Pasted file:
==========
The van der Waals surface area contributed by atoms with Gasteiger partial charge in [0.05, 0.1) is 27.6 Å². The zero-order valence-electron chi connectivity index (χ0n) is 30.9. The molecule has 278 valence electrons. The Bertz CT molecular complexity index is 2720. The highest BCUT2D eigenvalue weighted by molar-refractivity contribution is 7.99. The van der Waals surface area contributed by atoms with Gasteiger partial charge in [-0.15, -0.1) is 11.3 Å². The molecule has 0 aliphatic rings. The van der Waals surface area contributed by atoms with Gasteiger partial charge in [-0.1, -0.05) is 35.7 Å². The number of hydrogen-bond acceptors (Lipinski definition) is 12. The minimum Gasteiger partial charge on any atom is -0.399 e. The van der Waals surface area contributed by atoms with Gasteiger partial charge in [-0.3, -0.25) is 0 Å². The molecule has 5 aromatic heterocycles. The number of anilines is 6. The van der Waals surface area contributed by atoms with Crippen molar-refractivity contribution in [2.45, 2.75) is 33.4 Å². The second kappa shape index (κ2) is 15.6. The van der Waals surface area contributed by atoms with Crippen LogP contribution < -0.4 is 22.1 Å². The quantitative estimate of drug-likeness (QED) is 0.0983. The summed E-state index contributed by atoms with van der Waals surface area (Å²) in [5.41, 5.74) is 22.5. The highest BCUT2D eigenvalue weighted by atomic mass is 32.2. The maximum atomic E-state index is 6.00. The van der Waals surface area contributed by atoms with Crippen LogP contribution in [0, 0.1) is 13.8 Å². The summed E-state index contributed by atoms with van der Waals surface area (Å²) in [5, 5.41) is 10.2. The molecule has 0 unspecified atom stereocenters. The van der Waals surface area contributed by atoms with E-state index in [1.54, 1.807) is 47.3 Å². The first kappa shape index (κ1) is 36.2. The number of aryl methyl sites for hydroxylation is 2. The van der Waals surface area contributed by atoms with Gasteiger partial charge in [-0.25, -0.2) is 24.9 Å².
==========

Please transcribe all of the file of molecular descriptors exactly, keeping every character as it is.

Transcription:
The van der Waals surface area contributed by atoms with Gasteiger partial charge in [0.05, 0.1) is 27.6 Å². The zero-order valence-electron chi connectivity index (χ0n) is 30.9. The molecule has 278 valence electrons. The Bertz CT molecular complexity index is 2720. The highest BCUT2D eigenvalue weighted by molar-refractivity contribution is 7.99. The van der Waals surface area contributed by atoms with Gasteiger partial charge in [-0.15, -0.1) is 11.3 Å². The molecule has 0 aliphatic rings. The van der Waals surface area contributed by atoms with Gasteiger partial charge in [-0.1, -0.05) is 35.7 Å². The number of hydrogen-bond acceptors (Lipinski definition) is 12. The minimum Gasteiger partial charge on any atom is -0.399 e. The van der Waals surface area contributed by atoms with Gasteiger partial charge in [-0.3, -0.25) is 0 Å². The molecule has 5 aromatic heterocycles. The number of anilines is 6. The van der Waals surface area contributed by atoms with Crippen molar-refractivity contribution in [2.45, 2.75) is 33.4 Å². The second kappa shape index (κ2) is 15.6. The van der Waals surface area contributed by atoms with Crippen LogP contribution < -0.4 is 22.1 Å². The quantitative estimate of drug-likeness (QED) is 0.0983. The summed E-state index contributed by atoms with van der Waals surface area (Å²) in [5.41, 5.74) is 22.5. The highest BCUT2D eigenvalue weighted by atomic mass is 32.2. The maximum atomic E-state index is 6.00. The van der Waals surface area contributed by atoms with Crippen LogP contribution in [0, 0.1) is 13.8 Å². The summed E-state index contributed by atoms with van der Waals surface area (Å²) in [5, 5.41) is 10.2. The molecule has 0 unspecified atom stereocenters. The van der Waals surface area contributed by atoms with E-state index in [1.54, 1.807) is 47.3 Å². The first kappa shape index (κ1) is 36.2. The number of aryl methyl sites for hydroxylation is 2. The van der Waals surface area contributed by atoms with Gasteiger partial charge in [-0.25, -0.2) is 24.9 Å².